Inside Angkor Thom
Angkor Thom was the last capital of the Angkor empire and was founded in in the late 12th century by Jayavarman VII. It is famous for the Bayon temple and the gates with their monumental faces.
“Angkor Thom” is not the original name of this city. The modern name was only used from the 16th century onwards, when Angkor Thom was no longer the Khmer capital. “Angkor”, derived from Sanskrit “Nagara”, simply means “city” or “capital”. “Thom” means “big, large, grand, great”. There were no contemporary cities in Europe of the size of Angkor Thom, not even Byzanz. But the secular buildings in Angkor Thom were built of wood, which have since then disintegrated. Today most parts of Angkor Thom are reoccupied by the jungle.
Angkor Thom’s founder King Jayavarman VII was one of the two most significant Khmer kings (the other one being Suryavarman II, founder of the Angkor Wat). Jayavarman VII. is famous for at least three achievements. In 1181 he managed to drive out the Cham invaders who had sacked Angkor in 1177 and ruled it for several years. Furthermore, Jayavarman VII. is the first Khmer king who chose Mahayana Buddhism as the official religion of his imperial cult. Last but not least Jayavarman VII was the most prolific temple builder in the history of the Khmer empire. Half of those monuments that are Angkor’s major tourist can be traced back to his building program, the most famous being the Bayon Temple.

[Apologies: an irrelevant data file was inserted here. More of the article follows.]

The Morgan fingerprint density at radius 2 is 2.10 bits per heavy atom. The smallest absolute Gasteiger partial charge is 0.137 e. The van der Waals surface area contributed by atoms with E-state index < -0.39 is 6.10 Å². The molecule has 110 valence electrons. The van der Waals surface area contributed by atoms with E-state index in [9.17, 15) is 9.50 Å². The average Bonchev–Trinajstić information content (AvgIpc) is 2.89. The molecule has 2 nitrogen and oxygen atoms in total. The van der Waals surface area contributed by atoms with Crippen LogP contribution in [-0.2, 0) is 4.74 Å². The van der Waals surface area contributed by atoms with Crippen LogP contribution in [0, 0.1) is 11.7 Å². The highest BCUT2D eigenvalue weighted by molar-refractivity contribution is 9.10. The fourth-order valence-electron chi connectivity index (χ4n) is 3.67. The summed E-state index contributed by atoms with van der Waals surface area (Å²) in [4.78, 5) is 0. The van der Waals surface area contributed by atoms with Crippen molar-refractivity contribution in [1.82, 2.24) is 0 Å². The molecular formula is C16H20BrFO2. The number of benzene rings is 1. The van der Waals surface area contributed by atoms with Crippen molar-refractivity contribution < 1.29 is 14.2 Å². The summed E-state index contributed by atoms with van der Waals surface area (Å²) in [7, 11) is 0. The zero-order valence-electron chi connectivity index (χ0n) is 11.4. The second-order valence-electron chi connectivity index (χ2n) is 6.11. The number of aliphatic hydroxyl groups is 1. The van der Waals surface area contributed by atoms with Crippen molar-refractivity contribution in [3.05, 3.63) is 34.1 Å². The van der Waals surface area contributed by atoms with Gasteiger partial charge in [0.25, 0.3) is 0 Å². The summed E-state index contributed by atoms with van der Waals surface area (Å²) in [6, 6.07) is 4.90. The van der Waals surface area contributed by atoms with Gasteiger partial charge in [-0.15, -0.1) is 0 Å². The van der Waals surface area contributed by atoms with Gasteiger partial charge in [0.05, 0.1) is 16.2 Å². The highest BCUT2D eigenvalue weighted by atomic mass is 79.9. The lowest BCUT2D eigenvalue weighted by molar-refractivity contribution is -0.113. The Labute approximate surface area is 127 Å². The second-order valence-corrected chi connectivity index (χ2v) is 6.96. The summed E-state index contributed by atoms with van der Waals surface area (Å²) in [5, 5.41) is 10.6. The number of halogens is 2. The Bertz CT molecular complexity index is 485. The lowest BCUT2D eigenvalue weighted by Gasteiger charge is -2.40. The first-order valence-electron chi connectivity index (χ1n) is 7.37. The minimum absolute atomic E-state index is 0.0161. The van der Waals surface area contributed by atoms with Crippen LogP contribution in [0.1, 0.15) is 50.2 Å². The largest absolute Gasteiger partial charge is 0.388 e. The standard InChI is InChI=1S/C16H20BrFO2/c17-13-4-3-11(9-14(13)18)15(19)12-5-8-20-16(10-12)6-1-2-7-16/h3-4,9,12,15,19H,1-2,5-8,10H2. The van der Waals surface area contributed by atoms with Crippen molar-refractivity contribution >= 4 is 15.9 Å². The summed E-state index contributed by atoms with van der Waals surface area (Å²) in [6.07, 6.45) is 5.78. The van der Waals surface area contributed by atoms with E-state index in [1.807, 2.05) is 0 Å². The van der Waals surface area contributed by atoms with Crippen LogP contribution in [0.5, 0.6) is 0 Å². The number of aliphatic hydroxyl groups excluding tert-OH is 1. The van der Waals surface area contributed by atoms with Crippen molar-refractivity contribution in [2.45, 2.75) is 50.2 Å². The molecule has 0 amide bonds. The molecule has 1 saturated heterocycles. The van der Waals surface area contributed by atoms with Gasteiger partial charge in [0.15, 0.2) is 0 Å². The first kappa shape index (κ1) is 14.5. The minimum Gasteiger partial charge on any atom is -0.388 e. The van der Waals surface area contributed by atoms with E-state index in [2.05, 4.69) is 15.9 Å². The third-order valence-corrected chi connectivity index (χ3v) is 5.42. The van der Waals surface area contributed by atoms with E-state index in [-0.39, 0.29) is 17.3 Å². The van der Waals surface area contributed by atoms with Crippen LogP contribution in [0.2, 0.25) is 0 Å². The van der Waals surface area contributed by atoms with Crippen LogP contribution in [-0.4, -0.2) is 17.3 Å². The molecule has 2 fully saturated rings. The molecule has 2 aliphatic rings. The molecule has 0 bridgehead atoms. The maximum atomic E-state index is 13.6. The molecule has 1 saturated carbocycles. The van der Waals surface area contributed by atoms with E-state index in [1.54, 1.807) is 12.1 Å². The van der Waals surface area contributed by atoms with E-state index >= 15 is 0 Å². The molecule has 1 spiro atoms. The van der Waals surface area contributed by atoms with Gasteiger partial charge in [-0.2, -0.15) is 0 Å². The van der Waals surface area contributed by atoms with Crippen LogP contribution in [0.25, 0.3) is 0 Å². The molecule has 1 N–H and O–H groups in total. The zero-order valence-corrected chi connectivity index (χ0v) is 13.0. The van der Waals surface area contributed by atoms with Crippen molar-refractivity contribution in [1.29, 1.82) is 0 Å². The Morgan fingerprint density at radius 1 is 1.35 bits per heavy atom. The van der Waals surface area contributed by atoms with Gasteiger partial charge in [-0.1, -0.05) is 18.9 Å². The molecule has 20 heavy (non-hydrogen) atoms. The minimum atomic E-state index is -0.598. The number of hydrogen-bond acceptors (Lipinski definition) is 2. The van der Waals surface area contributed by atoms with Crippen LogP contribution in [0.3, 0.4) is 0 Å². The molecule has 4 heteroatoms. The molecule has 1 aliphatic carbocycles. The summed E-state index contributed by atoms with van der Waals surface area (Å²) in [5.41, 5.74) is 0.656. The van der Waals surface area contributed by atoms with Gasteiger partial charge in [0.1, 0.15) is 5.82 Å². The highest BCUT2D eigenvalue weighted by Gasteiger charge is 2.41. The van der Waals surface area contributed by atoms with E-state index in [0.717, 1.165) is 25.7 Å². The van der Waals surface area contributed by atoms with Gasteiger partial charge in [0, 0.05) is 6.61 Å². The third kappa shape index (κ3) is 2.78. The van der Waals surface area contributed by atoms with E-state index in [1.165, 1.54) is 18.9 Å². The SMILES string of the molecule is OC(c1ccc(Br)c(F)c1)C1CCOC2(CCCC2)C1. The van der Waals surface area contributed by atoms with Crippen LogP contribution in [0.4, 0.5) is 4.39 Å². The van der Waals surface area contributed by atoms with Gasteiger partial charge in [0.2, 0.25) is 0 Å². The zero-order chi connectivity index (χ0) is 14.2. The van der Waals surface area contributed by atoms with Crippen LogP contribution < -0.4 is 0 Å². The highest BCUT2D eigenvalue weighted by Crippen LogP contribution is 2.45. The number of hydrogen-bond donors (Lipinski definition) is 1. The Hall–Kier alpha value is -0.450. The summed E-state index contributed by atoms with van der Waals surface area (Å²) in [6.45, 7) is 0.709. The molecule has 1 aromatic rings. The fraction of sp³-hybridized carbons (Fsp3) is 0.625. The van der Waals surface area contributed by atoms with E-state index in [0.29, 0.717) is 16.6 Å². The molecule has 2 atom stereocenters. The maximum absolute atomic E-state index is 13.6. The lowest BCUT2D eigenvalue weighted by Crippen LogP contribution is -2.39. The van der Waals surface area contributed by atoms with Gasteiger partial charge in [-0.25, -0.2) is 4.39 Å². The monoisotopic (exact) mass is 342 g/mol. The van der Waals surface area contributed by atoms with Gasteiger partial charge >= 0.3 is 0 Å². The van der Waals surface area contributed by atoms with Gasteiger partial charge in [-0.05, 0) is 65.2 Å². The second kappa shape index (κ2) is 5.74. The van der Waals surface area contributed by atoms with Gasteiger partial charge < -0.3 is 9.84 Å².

There had been previous Angkor cities covering some parts of what became the new capital. Even parts of the first capital in Angkor, Yashodharapura, which was founded in the late ninth century and was located further southwards, overlap with the the area of the new Angkor Thom.
Apart from Yashodharapura, another Angkor capital, that of Surayavarman I and Udayadityavarman II in the eleventh century, had almost the same centre as the new Angkor Thom founded by Jayavarman VII. This is why Phimeanakas and Baphuon, their former state temples dedicated to Shiva, are located close to Jayavarman’s new Mahayana Buddhist state temple Bayon. The former Royal Palace from the eleventh century just north of the Baphuon and surrounding Phimeanakas was again inhabited by King Jayavarman VII, who integrated this palace perfectly well into the layout of the new Angkor Thom. Furthermore the two Khleangs from the 10th century and some of the five Preah Pithu temples from the Angkor Wat period in the first half of the twelfth century already existed when Jayavarman VII decided to build the new Buddhist capital. Interestingly another Hindu temple, called Western Prasat Top or Monument 486, was altered and now became a Buddhist sanctuary.
Angkor Thom’s main attraction is the Bayon temple at its centre. Apart from the Angkor Wat, it is the most visited and photographed monument of Angkor. It is famous for its face towers. Originally there were 54 Prasats, each of them with 4 giant faces, looking into the cardinal directions. On the upper platform you will feel observed by them from each and every angle. Apart from the facetowers-platform there is another major attraction the Bayon is famous for. Its outer gallery is decorated with relief bands of exceptional vividness and beauty. They are less exquisite than those of the Angkor Wat, they seem to be made wore hastily. But they are full of fine detailed scenes narrating not only the king’s achievements, but depicting everyday life in the 12th century.